Mapping an area of land under jurisdiction has always been a priority of empires. Al Mamun, the Abbassid caliph took special interest in mapping the world so to know what fraction of it was under his own control.
He financed projects for mapping but soon it was realized that accurate distances cannot be measured because of the curvature of the earth.
Muslim scientists initially adopted the Greek method of measuring the curvature. This was done by measuring the angle of the sun when it was at Zenith and comparing it to the angle measured at a fixed distance due north. Although this technique furnished the radius and consequently the diameter of the earth but because of the crude measurements, this radius had an error of 4%.
It wasn’t till Abu Rehan Al Biruni arrived that a more accurate value for the diameter of earth was found with an error of less then 1%. Biruni described this method in his book the Masudi cannon (Qanoon al Masoodi). The beauty and the accuracy of this method lies in its simplicity.
Abu Rehan Al Biruni required first to find a point that was high enough to see a clear horizon (with no obstacles in the way). For this he chose a hill near the sea side. The purpose of the hill was not only just to furnish a clear line of sight to the horizon, but also to increase the declination angle to the horizon from a point on top of the hill to a measurable value.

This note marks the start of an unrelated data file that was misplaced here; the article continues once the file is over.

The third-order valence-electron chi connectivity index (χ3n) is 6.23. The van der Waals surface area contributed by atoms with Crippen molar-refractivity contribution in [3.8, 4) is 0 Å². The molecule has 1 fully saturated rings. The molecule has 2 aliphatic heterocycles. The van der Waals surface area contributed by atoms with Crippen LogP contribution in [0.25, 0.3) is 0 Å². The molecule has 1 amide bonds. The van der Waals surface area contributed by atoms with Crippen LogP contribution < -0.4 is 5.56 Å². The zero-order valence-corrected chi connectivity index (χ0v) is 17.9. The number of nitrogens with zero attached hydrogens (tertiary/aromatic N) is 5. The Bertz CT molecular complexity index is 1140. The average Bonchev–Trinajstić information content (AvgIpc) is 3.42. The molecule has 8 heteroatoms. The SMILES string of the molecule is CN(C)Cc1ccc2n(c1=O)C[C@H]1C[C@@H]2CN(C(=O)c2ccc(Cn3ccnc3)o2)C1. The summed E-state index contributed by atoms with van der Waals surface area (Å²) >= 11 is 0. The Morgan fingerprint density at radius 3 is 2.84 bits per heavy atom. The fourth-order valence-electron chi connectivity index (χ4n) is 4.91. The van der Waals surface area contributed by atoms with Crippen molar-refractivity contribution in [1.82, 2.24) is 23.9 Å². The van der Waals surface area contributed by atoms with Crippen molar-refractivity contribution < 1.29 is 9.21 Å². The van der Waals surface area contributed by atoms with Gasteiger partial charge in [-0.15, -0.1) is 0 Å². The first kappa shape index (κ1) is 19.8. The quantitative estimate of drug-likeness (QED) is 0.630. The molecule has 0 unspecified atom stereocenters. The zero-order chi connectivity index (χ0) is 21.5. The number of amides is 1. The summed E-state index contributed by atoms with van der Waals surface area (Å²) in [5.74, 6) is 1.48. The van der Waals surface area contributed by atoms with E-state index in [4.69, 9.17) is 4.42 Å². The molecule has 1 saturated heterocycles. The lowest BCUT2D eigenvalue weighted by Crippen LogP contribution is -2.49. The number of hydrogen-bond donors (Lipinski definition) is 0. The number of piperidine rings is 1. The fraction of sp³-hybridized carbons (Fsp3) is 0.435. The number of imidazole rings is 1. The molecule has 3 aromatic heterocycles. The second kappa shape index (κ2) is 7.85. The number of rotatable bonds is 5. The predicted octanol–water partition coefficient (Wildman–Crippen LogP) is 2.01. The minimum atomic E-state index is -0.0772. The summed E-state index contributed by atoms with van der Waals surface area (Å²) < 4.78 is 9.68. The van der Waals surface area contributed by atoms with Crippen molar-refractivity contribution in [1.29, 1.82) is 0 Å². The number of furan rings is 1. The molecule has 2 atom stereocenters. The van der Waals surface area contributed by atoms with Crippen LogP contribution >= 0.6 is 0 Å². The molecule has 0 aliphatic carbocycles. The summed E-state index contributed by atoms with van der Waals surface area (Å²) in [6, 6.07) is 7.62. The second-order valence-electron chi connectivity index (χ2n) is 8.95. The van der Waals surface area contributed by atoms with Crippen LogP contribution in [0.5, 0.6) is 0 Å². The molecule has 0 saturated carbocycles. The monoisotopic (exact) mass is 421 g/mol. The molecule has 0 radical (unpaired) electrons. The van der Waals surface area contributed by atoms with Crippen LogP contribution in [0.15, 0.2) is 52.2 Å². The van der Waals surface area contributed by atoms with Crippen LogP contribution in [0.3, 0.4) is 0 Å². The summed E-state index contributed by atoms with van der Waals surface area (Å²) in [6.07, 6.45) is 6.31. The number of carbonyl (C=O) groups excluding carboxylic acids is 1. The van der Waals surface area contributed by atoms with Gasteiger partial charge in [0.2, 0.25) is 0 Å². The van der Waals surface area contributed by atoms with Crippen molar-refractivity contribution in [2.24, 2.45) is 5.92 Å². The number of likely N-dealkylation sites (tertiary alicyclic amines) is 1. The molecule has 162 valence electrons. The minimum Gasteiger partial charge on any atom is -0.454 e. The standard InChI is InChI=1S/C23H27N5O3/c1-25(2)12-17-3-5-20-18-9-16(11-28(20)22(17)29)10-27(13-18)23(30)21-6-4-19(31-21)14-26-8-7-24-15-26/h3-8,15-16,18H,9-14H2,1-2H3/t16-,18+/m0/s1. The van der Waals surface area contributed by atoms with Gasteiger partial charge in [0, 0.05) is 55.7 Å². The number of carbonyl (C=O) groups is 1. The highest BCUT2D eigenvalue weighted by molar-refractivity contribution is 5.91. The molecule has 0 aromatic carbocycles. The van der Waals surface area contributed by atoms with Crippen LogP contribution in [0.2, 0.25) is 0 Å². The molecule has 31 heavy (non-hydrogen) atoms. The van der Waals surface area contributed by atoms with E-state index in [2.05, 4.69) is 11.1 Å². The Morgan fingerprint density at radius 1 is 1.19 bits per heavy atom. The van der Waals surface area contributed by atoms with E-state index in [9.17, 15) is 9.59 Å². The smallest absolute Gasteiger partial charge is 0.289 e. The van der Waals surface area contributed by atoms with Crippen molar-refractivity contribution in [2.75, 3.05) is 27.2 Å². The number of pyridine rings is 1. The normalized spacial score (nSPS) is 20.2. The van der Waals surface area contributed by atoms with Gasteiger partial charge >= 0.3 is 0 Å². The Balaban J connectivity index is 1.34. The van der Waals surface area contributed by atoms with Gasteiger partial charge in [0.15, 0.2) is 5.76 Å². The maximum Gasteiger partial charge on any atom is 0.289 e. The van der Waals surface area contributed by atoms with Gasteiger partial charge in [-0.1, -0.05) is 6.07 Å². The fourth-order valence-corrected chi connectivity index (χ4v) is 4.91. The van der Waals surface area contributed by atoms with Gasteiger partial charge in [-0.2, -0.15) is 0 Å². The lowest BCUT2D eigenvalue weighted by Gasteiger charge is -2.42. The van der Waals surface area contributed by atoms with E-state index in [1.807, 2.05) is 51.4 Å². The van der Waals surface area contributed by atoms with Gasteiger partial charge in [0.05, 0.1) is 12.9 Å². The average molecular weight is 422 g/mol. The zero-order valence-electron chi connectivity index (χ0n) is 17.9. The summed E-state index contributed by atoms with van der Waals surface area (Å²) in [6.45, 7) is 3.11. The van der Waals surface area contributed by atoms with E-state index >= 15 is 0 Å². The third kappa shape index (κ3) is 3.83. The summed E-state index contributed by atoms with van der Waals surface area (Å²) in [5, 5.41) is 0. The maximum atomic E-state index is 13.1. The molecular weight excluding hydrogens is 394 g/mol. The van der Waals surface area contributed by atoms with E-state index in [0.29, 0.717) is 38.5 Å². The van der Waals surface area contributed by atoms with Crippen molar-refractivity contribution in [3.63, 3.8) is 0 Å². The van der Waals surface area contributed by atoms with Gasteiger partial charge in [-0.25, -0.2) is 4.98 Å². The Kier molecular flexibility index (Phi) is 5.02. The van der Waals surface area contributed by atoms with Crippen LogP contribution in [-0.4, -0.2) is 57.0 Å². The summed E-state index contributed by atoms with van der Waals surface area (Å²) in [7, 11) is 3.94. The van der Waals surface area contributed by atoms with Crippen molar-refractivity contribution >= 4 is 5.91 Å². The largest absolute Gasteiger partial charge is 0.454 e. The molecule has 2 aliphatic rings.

From the diagram above it is clear how knowing the height of the hill can give the radius of the earth, provided the declination angle theta is measured accurately. An astrolabe was used for measuring the angle.
The only other unknown in the above equation was the height of the hill. Al Biruni measured that again using simple trigonometric equation.
He measured the elevation angle of the hill from two points on the foot of the hill. The distance between the two points had already been measured. Using this simple process and the equation below, the height of the hill could be easily estimated.
The BBC commissioned a documentary covering the remarkable achievements of Muslim scientist. The program was presented by Jim Al Khalili. This program can be accessed from the BBC directly from this link.
Or it can also be viewed from the following YouTube link.